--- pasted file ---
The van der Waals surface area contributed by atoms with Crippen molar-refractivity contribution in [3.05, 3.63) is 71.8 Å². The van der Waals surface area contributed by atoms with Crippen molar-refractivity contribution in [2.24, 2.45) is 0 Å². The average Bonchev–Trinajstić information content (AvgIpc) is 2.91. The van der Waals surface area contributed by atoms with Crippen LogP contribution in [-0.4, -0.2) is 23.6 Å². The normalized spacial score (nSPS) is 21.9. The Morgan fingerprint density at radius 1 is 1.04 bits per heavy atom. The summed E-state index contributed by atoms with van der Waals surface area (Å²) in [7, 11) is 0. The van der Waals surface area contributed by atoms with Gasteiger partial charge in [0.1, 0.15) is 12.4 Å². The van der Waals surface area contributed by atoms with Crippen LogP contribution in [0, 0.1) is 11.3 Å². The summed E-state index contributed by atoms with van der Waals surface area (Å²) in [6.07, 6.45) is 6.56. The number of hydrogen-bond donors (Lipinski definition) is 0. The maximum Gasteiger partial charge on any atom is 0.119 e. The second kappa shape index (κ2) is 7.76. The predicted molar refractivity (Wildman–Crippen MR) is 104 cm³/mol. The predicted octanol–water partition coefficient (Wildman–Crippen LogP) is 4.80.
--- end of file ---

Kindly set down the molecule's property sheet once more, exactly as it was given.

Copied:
The van der Waals surface area contributed by atoms with Crippen molar-refractivity contribution in [3.05, 3.63) is 71.8 Å². The van der Waals surface area contributed by atoms with Crippen molar-refractivity contribution in [2.24, 2.45) is 0 Å². The average Bonchev–Trinajstić information content (AvgIpc) is 2.91. The van der Waals surface area contributed by atoms with Crippen LogP contribution in [-0.4, -0.2) is 23.6 Å². The normalized spacial score (nSPS) is 21.9. The Morgan fingerprint density at radius 1 is 1.04 bits per heavy atom. The summed E-state index contributed by atoms with van der Waals surface area (Å²) in [7, 11) is 0. The van der Waals surface area contributed by atoms with Gasteiger partial charge in [0.1, 0.15) is 12.4 Å². The van der Waals surface area contributed by atoms with Crippen LogP contribution in [0, 0.1) is 11.3 Å². The summed E-state index contributed by atoms with van der Waals surface area (Å²) in [6.07, 6.45) is 6.56. The number of hydrogen-bond donors (Lipinski definition) is 0. The maximum Gasteiger partial charge on any atom is 0.119 e. The second kappa shape index (κ2) is 7.76. The predicted molar refractivity (Wildman–Crippen MR) is 104 cm³/mol. The predicted octanol–water partition coefficient (Wildman–Crippen LogP) is 4.80.